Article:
considered plaintiff’s gender, even in part, in making its decision. The case therefore is properly analyzed
under the McDonnell Douglas framework.
Notari has been criticized by other federal courts, and Chief Judge Krieger of this district also
has questioned its on-going vitality. See Elson v. Colorado Mental Health Institute at Pueblo, 2011 WL
1103169 at *5 n.6 (D. Colo. March 24, 2011); Kenfield v. Colorado Department of Public Health &
Environment, 837 F.Supp.2d 1232, 1236 n.2 (D. Colo. 2011), as amended, 2012 WL 3590758 (D. Colo.
Aug. 20, 2012), aff’d, 557 Fed. Appx. 728 (10th Cir. Feb. 14, 2014). However, the Tenth Circuit continues
to cite Notari. See Kenfield, 557 Fed. Appx. at 731. Nevertheless, and regardless whether Notari is in
fact moribund in light of subsequent Supreme Court decisions or otherwise, because I find that plaintiff
cannot sustain his ultimate burden of proof even assuming that the elements of the prima facie case are
established, I do not address this issue further.
Assuming the plaintiff has met his burden of establishing the elements of a prima
facie case, the burden then shifts to the employer to articulate a legitimate,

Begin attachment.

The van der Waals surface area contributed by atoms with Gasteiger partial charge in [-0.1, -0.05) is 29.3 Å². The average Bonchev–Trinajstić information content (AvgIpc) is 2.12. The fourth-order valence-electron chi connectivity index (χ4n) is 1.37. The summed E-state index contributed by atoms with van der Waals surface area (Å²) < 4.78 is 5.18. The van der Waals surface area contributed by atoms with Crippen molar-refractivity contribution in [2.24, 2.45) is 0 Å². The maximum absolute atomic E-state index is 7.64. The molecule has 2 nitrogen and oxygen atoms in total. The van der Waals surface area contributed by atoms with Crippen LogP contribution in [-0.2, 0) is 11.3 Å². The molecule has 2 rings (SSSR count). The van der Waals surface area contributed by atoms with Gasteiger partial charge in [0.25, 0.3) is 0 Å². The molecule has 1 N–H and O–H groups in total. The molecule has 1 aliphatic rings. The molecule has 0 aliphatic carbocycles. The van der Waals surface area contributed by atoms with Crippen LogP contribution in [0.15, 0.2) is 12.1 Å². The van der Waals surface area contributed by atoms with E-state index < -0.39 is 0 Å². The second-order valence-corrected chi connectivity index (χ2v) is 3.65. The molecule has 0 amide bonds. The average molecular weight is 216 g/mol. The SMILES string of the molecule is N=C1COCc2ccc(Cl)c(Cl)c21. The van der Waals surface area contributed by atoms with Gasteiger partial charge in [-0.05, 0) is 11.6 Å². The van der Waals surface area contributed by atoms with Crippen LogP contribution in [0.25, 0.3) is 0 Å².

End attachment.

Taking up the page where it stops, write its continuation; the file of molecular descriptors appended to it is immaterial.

nondiscriminatory reason for its employment decision. See Texas Department of
Community Affairs v. Burdine, 450 U.S. 248, 254-55, 101 S.Ct. 1089, 1094-95, 67
L.Ed.2d 207 (1981); EEOC v. Horizon/CMS Healthcare Corp., 220 F.3d 1184, 1191
(10th Cir. 2000). Once the employer articulates such a facially nondiscriminatory or
nonretaliatory reason, the presumption of discrimination raised by the prima facie case
falls away, and the ultimate question becomes whether the plaintiff has met his burden
to prove that the employer discriminated against him based on his sex. St. Mary’s
Honor Center v. Hicks, 509 U.S. 502, 510-11, 113 S.Ct. 2742, 2749, 125 L.Ed.2d 407
The plaintiff may meet this burden by showing that the employer’s articulated
reasons were merely a pretext for discrimination. Reeves v. Sanderson Plumbing
Products, Inc., 530 U.S. 133, 143, 120 S.Ct. 2097, 2106, 147 L.Ed.2d 105 (2000). See
also Morgan v. Hilti, Inc., 108 F.3d 1319, 1321 (10th Cir. 1997). “The factfinder's
disbelief of the reasons put forward by the defendant (particularly if disbelief is